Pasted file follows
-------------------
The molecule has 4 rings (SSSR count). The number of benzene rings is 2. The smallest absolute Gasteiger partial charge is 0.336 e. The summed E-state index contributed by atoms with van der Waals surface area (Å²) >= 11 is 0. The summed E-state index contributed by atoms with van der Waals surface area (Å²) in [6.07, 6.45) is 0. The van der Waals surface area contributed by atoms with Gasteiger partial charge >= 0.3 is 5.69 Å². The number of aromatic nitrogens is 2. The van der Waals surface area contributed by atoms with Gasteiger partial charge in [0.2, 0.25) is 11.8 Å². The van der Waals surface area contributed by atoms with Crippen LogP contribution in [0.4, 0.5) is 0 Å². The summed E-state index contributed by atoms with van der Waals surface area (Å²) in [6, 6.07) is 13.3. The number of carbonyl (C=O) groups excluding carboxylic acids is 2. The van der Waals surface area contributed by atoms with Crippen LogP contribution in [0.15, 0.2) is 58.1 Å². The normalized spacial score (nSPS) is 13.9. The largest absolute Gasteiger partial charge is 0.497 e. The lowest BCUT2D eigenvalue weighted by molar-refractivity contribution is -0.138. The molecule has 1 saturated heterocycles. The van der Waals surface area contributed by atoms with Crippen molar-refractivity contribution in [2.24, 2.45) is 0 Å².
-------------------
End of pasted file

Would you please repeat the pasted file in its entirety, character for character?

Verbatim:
The molecule has 4 rings (SSSR count). The number of benzene rings is 2. The smallest absolute Gasteiger partial charge is 0.336 e. The summed E-state index contributed by atoms with van der Waals surface area (Å²) >= 11 is 0. The summed E-state index contributed by atoms with van der Waals surface area (Å²) in [6.07, 6.45) is 0. The van der Waals surface area contributed by atoms with Gasteiger partial charge >= 0.3 is 5.69 Å². The number of aromatic nitrogens is 2. The van der Waals surface area contributed by atoms with Gasteiger partial charge in [0.2, 0.25) is 11.8 Å². The van der Waals surface area contributed by atoms with Crippen LogP contribution in [0.4, 0.5) is 0 Å². The summed E-state index contributed by atoms with van der Waals surface area (Å²) in [6, 6.07) is 13.3. The number of carbonyl (C=O) groups excluding carboxylic acids is 2. The van der Waals surface area contributed by atoms with Crippen LogP contribution in [0.15, 0.2) is 58.1 Å². The normalized spacial score (nSPS) is 13.9. The largest absolute Gasteiger partial charge is 0.497 e. The lowest BCUT2D eigenvalue weighted by molar-refractivity contribution is -0.138. The molecule has 1 saturated heterocycles. The van der Waals surface area contributed by atoms with Crippen molar-refractivity contribution in [2.24, 2.45) is 0 Å².